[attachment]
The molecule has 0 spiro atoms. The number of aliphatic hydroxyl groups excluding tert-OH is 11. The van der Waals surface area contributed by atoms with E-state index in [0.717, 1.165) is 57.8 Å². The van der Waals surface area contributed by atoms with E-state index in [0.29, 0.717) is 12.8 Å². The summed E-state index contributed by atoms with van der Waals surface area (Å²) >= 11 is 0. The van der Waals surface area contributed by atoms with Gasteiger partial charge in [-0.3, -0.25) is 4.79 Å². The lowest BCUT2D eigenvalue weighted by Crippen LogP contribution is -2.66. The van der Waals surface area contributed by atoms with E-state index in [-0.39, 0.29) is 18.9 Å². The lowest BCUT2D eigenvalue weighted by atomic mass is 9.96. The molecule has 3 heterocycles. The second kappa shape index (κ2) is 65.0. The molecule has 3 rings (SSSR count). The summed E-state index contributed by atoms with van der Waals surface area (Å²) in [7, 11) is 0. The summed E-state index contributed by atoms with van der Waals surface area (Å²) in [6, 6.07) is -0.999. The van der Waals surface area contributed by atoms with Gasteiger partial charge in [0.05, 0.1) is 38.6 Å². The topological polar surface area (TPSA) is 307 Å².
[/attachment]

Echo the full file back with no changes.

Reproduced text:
The molecule has 0 spiro atoms. The number of aliphatic hydroxyl groups excluding tert-OH is 11. The van der Waals surface area contributed by atoms with E-state index in [0.717, 1.165) is 57.8 Å². The van der Waals surface area contributed by atoms with E-state index in [0.29, 0.717) is 12.8 Å². The summed E-state index contributed by atoms with van der Waals surface area (Å²) >= 11 is 0. The van der Waals surface area contributed by atoms with Gasteiger partial charge in [-0.3, -0.25) is 4.79 Å². The lowest BCUT2D eigenvalue weighted by Crippen LogP contribution is -2.66. The van der Waals surface area contributed by atoms with E-state index in [-0.39, 0.29) is 18.9 Å². The lowest BCUT2D eigenvalue weighted by atomic mass is 9.96. The molecule has 3 heterocycles. The second kappa shape index (κ2) is 65.0. The molecule has 3 rings (SSSR count). The summed E-state index contributed by atoms with van der Waals surface area (Å²) in [7, 11) is 0. The summed E-state index contributed by atoms with van der Waals surface area (Å²) in [6, 6.07) is -0.999. The van der Waals surface area contributed by atoms with Gasteiger partial charge in [0.05, 0.1) is 38.6 Å². The topological polar surface area (TPSA) is 307 Å².